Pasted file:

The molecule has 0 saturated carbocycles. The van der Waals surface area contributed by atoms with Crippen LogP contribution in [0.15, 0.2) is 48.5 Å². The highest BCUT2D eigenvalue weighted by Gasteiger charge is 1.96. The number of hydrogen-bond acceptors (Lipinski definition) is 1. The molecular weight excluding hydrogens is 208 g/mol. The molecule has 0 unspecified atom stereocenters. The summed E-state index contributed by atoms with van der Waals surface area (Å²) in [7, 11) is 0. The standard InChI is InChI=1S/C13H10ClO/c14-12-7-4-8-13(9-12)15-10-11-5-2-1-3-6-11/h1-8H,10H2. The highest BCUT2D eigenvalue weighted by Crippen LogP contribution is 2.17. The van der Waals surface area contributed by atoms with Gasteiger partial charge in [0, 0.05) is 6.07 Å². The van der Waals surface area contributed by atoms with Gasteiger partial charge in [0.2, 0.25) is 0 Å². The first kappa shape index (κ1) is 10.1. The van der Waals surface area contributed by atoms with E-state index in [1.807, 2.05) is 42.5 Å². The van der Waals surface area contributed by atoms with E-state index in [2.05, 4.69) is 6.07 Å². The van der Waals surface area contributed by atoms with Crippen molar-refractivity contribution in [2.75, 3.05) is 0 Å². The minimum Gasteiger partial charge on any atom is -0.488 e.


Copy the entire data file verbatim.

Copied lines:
The molecule has 0 saturated carbocycles. The van der Waals surface area contributed by atoms with Crippen LogP contribution in [0.15, 0.2) is 48.5 Å². The highest BCUT2D eigenvalue weighted by Gasteiger charge is 1.96. The number of hydrogen-bond acceptors (Lipinski definition) is 1. The molecular weight excluding hydrogens is 208 g/mol. The molecule has 0 unspecified atom stereocenters. The summed E-state index contributed by atoms with van der Waals surface area (Å²) in [7, 11) is 0. The standard InChI is InChI=1S/C13H10ClO/c14-12-7-4-8-13(9-12)15-10-11-5-2-1-3-6-11/h1-8H,10H2. The highest BCUT2D eigenvalue weighted by Crippen LogP contribution is 2.17. The van der Waals surface area contributed by atoms with Gasteiger partial charge in [0, 0.05) is 6.07 Å². The van der Waals surface area contributed by atoms with Gasteiger partial charge in [0.2, 0.25) is 0 Å². The first kappa shape index (κ1) is 10.1. The van der Waals surface area contributed by atoms with E-state index in [1.807, 2.05) is 42.5 Å². The van der Waals surface area contributed by atoms with E-state index in [2.05, 4.69) is 6.07 Å². The van der Waals surface area contributed by atoms with Crippen molar-refractivity contribution in [2.75, 3.05) is 0 Å². The minimum Gasteiger partial charge on any atom is -0.488 e.